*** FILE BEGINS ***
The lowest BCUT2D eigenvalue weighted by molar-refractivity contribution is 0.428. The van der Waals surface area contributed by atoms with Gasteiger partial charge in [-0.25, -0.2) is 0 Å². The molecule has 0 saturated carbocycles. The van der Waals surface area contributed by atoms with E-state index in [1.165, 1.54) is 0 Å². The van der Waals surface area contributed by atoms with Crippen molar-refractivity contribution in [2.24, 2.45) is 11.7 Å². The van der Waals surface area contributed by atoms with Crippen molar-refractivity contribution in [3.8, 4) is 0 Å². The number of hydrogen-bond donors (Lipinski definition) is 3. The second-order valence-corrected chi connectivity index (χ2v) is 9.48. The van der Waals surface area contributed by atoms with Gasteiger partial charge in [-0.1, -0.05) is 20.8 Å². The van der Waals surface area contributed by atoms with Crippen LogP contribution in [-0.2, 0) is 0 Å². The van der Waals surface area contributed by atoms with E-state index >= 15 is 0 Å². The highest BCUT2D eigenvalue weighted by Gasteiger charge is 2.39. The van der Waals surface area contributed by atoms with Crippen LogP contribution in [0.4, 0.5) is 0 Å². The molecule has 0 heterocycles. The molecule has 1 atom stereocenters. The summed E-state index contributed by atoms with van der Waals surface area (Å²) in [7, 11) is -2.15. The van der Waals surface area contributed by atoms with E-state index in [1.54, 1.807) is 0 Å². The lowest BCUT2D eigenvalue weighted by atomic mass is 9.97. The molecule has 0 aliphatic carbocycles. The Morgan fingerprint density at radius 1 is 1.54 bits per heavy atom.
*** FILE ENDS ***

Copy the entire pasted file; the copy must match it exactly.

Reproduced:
The lowest BCUT2D eigenvalue weighted by molar-refractivity contribution is 0.428. The van der Waals surface area contributed by atoms with Gasteiger partial charge in [-0.25, -0.2) is 0 Å². The molecule has 0 saturated carbocycles. The van der Waals surface area contributed by atoms with E-state index in [1.165, 1.54) is 0 Å². The van der Waals surface area contributed by atoms with Crippen molar-refractivity contribution in [2.24, 2.45) is 11.7 Å². The van der Waals surface area contributed by atoms with Crippen molar-refractivity contribution in [3.8, 4) is 0 Å². The number of hydrogen-bond donors (Lipinski definition) is 3. The second-order valence-corrected chi connectivity index (χ2v) is 9.48. The van der Waals surface area contributed by atoms with Gasteiger partial charge in [-0.1, -0.05) is 20.8 Å². The van der Waals surface area contributed by atoms with Crippen LogP contribution in [-0.2, 0) is 0 Å². The van der Waals surface area contributed by atoms with E-state index >= 15 is 0 Å². The highest BCUT2D eigenvalue weighted by Gasteiger charge is 2.39. The van der Waals surface area contributed by atoms with Crippen LogP contribution in [0.4, 0.5) is 0 Å². The molecule has 0 heterocycles. The molecule has 1 atom stereocenters. The summed E-state index contributed by atoms with van der Waals surface area (Å²) in [7, 11) is -2.15. The van der Waals surface area contributed by atoms with E-state index in [1.54, 1.807) is 0 Å². The lowest BCUT2D eigenvalue weighted by atomic mass is 9.97. The molecule has 0 aliphatic carbocycles. The Morgan fingerprint density at radius 1 is 1.54 bits per heavy atom.